• How am I managing up?
  • What areas do I need to work on for managing technical staff?
  • What administrative work can I make routine so it does not get in the way of more important responsibilities?
  • What are my personal development goals?
  • How do I support my leaders’ strategy for UX?

Where the Two Meet

By now you’ve noticed that strategic and tactical are best split as two roles. One person will find it difficult to run back and forth trying to be a lieutenant on a hill and a sergeant working on the ground. Without a strategic view, your team will likely succeed in targets of opportunity but struggle to reach the next level. However, strategic alone—like a battle plan without execution—will offer no victories to build your team’s credibility.

In the best situations, leadership partners divide the activities and focus either on strategic or tactical. In these instances, the leaders need to connect regularly to communicate plans and stay in sync. This communication is essential to success. If you find yourself alone as a single leader, you’ll almost invariably find yourself in tactical mode. In this case, it’s crucial to set aside regular times to break from the tactical and focus on the strategic.

Conclusion

Solid UX leadership is a key factor in the success of a UX team. Without solid leadership, the best teams can hope for are isolated successes. Without it, teams face marginalization or dissolution. However, with balanced UX leadership we can create space for UX teams to thrive and show their value within our companies.

 

Image of battle reenactment courtesy Oskar Orsag/Shutterstock.com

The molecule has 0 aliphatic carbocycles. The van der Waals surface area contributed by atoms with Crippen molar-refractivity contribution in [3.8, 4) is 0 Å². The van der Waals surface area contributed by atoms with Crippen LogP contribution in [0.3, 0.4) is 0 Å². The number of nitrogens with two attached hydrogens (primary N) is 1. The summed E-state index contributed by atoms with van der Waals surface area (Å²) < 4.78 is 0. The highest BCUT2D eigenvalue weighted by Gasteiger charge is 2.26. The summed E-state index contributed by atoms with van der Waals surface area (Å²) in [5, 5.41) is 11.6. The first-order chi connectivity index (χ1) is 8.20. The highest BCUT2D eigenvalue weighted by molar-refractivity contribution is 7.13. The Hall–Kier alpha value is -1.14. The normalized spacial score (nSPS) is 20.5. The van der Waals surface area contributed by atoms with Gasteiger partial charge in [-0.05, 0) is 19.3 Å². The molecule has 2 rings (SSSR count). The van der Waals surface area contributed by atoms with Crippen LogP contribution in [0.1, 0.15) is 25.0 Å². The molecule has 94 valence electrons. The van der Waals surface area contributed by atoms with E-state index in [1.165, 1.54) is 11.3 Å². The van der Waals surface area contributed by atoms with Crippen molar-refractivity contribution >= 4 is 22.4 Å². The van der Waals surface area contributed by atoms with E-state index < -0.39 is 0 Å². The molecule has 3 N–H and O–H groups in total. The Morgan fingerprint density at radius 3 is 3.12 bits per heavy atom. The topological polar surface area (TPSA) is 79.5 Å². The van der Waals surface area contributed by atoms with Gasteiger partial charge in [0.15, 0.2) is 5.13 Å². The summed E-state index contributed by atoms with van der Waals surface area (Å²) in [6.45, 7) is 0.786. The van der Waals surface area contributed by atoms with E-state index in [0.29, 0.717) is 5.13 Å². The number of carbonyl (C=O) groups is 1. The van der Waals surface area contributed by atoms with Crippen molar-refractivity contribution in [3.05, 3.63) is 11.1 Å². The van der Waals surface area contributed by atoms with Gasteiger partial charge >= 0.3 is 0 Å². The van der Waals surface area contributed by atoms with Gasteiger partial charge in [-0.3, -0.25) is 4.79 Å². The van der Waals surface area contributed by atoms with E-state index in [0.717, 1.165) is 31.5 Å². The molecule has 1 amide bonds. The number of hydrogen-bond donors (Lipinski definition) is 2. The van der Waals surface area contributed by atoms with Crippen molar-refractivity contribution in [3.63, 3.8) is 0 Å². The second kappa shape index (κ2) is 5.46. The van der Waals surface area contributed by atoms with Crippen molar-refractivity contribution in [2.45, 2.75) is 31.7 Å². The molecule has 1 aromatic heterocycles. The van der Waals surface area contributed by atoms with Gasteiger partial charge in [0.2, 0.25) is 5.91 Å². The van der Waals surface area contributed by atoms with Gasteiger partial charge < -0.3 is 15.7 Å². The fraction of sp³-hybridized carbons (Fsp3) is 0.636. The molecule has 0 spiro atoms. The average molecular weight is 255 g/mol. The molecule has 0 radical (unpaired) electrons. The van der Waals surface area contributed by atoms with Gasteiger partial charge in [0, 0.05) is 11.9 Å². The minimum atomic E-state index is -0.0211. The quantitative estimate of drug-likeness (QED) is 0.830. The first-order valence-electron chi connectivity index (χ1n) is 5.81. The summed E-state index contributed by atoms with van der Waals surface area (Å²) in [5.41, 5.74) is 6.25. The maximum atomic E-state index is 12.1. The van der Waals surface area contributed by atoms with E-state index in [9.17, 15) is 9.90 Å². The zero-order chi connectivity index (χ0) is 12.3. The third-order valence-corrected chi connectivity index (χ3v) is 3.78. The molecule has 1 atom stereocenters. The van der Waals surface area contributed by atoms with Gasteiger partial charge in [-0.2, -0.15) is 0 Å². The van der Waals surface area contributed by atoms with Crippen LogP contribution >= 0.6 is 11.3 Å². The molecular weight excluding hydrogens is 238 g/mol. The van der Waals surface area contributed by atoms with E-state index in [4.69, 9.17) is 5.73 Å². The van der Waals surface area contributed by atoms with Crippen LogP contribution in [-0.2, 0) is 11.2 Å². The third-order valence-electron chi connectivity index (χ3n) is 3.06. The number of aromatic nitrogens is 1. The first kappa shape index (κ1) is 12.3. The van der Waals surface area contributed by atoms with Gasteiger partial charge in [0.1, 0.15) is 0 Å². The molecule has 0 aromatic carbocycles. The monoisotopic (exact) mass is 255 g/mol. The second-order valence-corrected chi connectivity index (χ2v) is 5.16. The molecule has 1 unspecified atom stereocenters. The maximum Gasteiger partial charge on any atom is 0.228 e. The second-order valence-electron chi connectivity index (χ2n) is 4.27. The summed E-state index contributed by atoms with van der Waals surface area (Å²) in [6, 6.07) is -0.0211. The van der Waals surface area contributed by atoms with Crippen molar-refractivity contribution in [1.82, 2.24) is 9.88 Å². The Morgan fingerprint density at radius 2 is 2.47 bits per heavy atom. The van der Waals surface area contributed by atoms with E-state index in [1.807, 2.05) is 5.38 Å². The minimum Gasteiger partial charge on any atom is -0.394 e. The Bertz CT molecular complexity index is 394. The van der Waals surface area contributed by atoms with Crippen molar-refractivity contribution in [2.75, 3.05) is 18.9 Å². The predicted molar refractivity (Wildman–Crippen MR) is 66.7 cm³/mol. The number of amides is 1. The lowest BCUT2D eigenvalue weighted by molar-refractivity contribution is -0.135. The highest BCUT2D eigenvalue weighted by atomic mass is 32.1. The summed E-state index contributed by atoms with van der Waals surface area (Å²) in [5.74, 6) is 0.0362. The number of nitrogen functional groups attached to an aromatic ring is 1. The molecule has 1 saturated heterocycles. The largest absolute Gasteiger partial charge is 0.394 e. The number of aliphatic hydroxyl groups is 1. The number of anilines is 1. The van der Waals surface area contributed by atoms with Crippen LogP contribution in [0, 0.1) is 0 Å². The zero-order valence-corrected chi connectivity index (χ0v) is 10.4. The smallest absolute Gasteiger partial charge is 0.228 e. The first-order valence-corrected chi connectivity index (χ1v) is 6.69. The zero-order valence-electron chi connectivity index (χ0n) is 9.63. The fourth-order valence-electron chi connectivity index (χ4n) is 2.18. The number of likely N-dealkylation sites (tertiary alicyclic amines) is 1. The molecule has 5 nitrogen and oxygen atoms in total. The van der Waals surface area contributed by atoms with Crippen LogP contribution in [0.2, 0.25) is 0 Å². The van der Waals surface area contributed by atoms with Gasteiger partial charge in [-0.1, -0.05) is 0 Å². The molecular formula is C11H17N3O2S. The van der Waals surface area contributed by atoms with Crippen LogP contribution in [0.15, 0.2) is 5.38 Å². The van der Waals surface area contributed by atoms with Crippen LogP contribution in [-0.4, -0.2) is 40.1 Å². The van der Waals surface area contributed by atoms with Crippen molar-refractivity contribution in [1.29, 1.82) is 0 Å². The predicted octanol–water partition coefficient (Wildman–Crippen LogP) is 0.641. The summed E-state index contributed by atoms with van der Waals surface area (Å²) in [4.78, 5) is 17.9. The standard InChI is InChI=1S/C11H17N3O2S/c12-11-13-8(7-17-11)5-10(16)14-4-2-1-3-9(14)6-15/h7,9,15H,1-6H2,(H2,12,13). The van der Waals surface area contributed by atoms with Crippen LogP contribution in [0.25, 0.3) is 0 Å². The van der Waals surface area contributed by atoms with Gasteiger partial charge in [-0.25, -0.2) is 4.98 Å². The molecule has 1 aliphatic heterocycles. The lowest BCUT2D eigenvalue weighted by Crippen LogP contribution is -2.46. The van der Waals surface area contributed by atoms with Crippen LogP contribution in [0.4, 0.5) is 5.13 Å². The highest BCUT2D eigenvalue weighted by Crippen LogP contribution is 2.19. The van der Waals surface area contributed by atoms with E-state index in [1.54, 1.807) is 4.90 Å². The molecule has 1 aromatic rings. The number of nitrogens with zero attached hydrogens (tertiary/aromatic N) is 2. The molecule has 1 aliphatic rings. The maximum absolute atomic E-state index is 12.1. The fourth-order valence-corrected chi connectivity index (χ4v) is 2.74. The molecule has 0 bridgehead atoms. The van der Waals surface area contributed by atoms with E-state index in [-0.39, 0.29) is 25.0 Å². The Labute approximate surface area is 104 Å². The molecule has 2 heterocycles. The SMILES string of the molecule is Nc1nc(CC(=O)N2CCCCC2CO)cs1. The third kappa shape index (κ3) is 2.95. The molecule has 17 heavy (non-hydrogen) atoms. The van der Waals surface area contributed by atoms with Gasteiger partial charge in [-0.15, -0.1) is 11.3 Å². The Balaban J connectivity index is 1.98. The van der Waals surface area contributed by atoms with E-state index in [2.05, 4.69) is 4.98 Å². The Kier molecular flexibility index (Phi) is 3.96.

ABOUT THE AUTHOR(S)

User Profile

John is a graduate of Bentley University’s Master of Science program in Human Factors in Information Design and manages a team of User Experience designers working on interaction design, industrial design, and overall experience design for Welch Allyn medical devices. He and his team have several patents for user interfaces for patient monitors.

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Comments

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The process and goals of delivering ideal user experiences is more complex and goes well beyond great technology and a superior market understanding.
John's column elevates the challenge of transforming organizations priorities from understanding the user experience from primarily physical product thinking to the equal or larger effect of the digital and services design thinking. Understanding for what it takes to deliver the usability demanded by consumers means really driving for the simplicity on the far side of complexity.